This is the second of 10 stories about the best Long Beach youth sports teams we’ve seen over the last decade. We’ve taken nominations from the community and will release the top 10 in no particular order. Come back next week to read about other club squads that made this historic list.
The 14U All-Stars from Long Beach PONY baseball at Whaley Park were on the brink of elimination for most of their tournament run to their 2012 World Series championship in Washington, Penn.
Long Beach was loaded with talent again that year with guys like Spencer Steer, Jacob Hughey, Maxx Cauble, Jack Williford and Will Semonsen. More than half of the roster went on to play baseball in college. Manager Scott Chamberlain recalls feeling the pressure to win it all from some of the other parents.
“We lost our second game of the Section Tournament in Los Alamitos, so we were in the losers bracket and one more loss away from being done,” Chamberlain said. “The next game (against Paramount) we were down by one run in the bottom of the seventh inning with two outs and nobody on base. What was I going to say? ‘Good job guys, you gave it your all.’ We hadn’t even played three games!”
When Riley Dent rolled a ground ball to first base, Chamberlain started walking out of the third base coach’s box to shake hands. However, the ball went between the first baseman’s legs like the famous Bill Buckner play. Will Semonsen came up next and hit the first pitch he saw into the right field corner for extra bases. Dent scored from first base to tie the game.
“I was so excited I was all the way down the line telling (Dent) to slide,” Chamberlain said. “The ball got by the catcher, he scores and I’m ecstatic. I turn around and (Semonsen) comes flying by me. I couldn’t stop him and he got tagged out.”
Long Beach scored in the first extra inning to survive and advance. They won their next game 19-3 and advanced to the Super-Region Tournament in Riverside and Whittier, where they were once again in the losers bracket.
“It was a wake-up call,” Steer said of the Paramount game, and Long Beach didn’t lose again that summer.
“We just battled to the end and ended up on top,” Hughey said. “It’s crazy to think how long ago it was because it’s such a vivid and ingrained memory. It doesn’t feel like it was eight years ago.”
Long Beach and Chamberlain gave themselves an advantage before the games even started by missing the pregame coin flip that decides which team is home and away. Chamberlain purposefully didn’t show up so that Long Beach would be visitors.
“We found a park nearby in Riverside that was a five minute drive to the field,” Chamberlain said. “We would take batting practice up to last minute so we’re warmed up and all sweaty. We’d jump in three vans and drive over playing loud rap music. Everybody was waiting like, ‘Where’s Long Beach?’ So we’d pull up to the field, the doors fly open, the boys pile out of the cars, run into the visitors’ dugout and we’re up to bat first. We’d grab our bats and just start killing it.”
“That was just a special group talent wise,” Steer said. “We had pitching but I feel like we just outhit everybody. It didn’t matter who was pitching for the other team, we knew we could score 10 runs off of him.”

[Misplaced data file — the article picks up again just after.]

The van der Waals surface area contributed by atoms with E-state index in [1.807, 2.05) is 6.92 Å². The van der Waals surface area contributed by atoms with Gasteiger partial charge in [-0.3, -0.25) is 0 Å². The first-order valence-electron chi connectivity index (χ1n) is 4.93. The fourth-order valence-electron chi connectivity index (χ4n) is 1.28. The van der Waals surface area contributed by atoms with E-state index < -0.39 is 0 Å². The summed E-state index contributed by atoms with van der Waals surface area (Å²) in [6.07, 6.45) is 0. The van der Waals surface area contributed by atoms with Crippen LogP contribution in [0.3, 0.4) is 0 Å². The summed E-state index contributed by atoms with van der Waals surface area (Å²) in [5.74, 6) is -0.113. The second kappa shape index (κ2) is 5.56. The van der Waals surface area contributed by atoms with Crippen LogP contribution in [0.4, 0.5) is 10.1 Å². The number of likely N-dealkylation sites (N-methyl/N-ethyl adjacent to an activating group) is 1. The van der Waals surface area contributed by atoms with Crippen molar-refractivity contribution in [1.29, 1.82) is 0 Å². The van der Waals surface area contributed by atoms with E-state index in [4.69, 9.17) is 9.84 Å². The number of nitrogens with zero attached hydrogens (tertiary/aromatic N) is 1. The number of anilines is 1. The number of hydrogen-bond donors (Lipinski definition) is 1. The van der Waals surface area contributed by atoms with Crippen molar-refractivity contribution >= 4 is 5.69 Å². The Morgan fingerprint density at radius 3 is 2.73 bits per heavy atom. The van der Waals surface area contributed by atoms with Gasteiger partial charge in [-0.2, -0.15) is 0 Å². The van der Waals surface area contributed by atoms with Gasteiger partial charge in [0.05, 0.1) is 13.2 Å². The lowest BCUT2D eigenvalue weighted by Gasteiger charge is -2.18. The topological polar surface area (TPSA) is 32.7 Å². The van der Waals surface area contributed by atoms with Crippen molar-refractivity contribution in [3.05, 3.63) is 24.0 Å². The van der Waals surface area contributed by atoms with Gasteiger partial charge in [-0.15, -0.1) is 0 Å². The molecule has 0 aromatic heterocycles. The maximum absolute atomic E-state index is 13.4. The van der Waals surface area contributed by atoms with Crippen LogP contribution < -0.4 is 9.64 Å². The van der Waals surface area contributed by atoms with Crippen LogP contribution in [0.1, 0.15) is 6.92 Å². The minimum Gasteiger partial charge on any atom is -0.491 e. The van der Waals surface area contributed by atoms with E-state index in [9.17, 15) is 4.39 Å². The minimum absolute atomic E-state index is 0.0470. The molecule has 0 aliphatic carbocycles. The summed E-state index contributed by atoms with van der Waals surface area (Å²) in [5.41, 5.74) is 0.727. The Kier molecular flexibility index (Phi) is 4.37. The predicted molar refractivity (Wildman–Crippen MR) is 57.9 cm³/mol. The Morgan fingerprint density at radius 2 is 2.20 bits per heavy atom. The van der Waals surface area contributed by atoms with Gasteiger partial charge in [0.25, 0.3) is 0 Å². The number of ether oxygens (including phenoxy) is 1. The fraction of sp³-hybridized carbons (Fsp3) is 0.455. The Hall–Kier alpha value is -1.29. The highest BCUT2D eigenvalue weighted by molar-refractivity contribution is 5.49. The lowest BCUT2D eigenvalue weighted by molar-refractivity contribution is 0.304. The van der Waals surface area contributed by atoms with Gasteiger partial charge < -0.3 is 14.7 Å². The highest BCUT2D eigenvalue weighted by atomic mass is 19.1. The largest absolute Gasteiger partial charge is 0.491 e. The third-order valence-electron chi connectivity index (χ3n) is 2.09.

Long Beach won three tournaments that summer by a combined score of 103-32 in 15 games. After taking the West Zone Tournament in Watsonville, Ca. they traveled across the country for five games at the PONY World Series. Long Beach ended up being on the road for almost a month and stayed in hotels for 21 nights. Steer and Hughey both said the team was and is extremely close off the field.
“The majority of us played travel ball together,” Hughey said. “It was just a group of best friends who went on a summer vacation together and also happened to play baseball.”
Long Beach remained resilient in wins over Mexico, Germany and Laredo, Texas, before facing Chinese-Taipai in the World Series championship game. The local boys were looking for revenge because Chinese-Taipai beat their 14U All-Stars in 2011, and Steer gave Long Beach an early lead with a grand slam.
Chinese-Taipai quickly came back to tie the game, but in the third inning defensive substitute Bryan Smith proved to be the difference. The Chinese-Taipai pitcher was starting to lose the control and Smith had a 3-1 count with a runner on base. Chamberlain rolled the dice and told him not to swing in order to draw the walk.
“As the pitch comes in I saw Brian load up and I took steps towards the plate like, ‘What the heck are you doing?’” Chamberlain said. “He swings and smashes a home run. I was jumping and yelling to the dugout ‘He missed the take sign! He missed the take sign!’ It was classic and we didn’t trail again. (Smith) put us up for good.”
Long Beach went on to win 9-7 and clinch the program’s fourth World Series title. The 14U All-Stars also won in 2008.
“I still get chills thinking about winning,” Hughey said. “It was such a cool moment to be playing against Chinese-Taipai and representing the United States, but representing Long Beach more than anything. That was the name we had on our chests.”
“That was a special moment for me because it was my mom’s birthday,” Steer said. “A couple weeks ago I asked her what’s her favorite birthday and she said when we won the World Series. Winning a world title — I haven’t come close to that since. To say you’re a world champ at anything is pretty cool.”
Chamberlain said he’s looking forward to a team reunion in two years. Hughey just finished his career with the Long Beach State Dirtbags and Steer was taken by the Minnesota Twins in the third round of the 2019 MLB Draft. He’s currently a member of the Class A Cedar Rapids Kernels, and has taken advantage of his summer at home by catching up with friends and family.
This certainly won’t be the only baseball team that makes our list of the Top 10 Long Beach Youth Sports Teams Of The Decade.